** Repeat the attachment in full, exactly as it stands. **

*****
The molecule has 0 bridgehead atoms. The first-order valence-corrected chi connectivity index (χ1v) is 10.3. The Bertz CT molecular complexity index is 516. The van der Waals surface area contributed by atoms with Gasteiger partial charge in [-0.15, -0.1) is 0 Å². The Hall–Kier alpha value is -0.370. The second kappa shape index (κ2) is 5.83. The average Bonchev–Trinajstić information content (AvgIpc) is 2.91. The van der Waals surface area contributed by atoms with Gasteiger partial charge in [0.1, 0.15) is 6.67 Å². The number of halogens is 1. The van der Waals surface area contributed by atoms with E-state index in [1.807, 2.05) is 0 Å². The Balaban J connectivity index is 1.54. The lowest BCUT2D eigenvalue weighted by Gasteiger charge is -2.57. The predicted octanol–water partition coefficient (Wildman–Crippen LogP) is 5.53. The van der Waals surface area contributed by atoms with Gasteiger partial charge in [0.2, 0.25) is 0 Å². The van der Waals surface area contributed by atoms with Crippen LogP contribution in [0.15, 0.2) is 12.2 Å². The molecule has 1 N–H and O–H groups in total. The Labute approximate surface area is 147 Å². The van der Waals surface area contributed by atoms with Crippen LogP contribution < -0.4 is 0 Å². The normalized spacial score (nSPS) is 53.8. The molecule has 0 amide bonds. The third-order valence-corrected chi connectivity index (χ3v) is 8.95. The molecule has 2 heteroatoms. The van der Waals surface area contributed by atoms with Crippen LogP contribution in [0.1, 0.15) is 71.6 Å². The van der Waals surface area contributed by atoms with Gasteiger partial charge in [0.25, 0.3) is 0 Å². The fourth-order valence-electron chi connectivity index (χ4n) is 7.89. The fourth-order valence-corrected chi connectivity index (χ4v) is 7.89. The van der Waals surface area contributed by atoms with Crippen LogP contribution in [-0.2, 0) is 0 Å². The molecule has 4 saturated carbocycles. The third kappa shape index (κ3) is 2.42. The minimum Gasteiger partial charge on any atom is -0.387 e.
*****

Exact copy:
The molecule has 0 bridgehead atoms. The first-order valence-corrected chi connectivity index (χ1v) is 10.3. The Bertz CT molecular complexity index is 516. The van der Waals surface area contributed by atoms with Gasteiger partial charge in [-0.15, -0.1) is 0 Å². The Hall–Kier alpha value is -0.370. The second kappa shape index (κ2) is 5.83. The average Bonchev–Trinajstić information content (AvgIpc) is 2.91. The van der Waals surface area contributed by atoms with Gasteiger partial charge in [0.1, 0.15) is 6.67 Å². The number of halogens is 1. The van der Waals surface area contributed by atoms with E-state index in [1.807, 2.05) is 0 Å². The Balaban J connectivity index is 1.54. The lowest BCUT2D eigenvalue weighted by Gasteiger charge is -2.57. The predicted octanol–water partition coefficient (Wildman–Crippen LogP) is 5.53. The van der Waals surface area contributed by atoms with Gasteiger partial charge in [0.2, 0.25) is 0 Å². The van der Waals surface area contributed by atoms with Crippen LogP contribution in [0.15, 0.2) is 12.2 Å². The molecule has 1 N–H and O–H groups in total. The Labute approximate surface area is 147 Å². The van der Waals surface area contributed by atoms with Crippen LogP contribution < -0.4 is 0 Å². The normalized spacial score (nSPS) is 53.8. The molecule has 0 amide bonds. The third-order valence-corrected chi connectivity index (χ3v) is 8.95. The molecule has 2 heteroatoms. The van der Waals surface area contributed by atoms with Crippen LogP contribution in [0.1, 0.15) is 71.6 Å². The van der Waals surface area contributed by atoms with Gasteiger partial charge in [0.25, 0.3) is 0 Å². The fourth-order valence-electron chi connectivity index (χ4n) is 7.89. The fourth-order valence-corrected chi connectivity index (χ4v) is 7.89. The van der Waals surface area contributed by atoms with Crippen LogP contribution in [-0.2, 0) is 0 Å². The molecule has 4 saturated carbocycles. The third kappa shape index (κ3) is 2.42. The minimum Gasteiger partial charge on any atom is -0.387 e.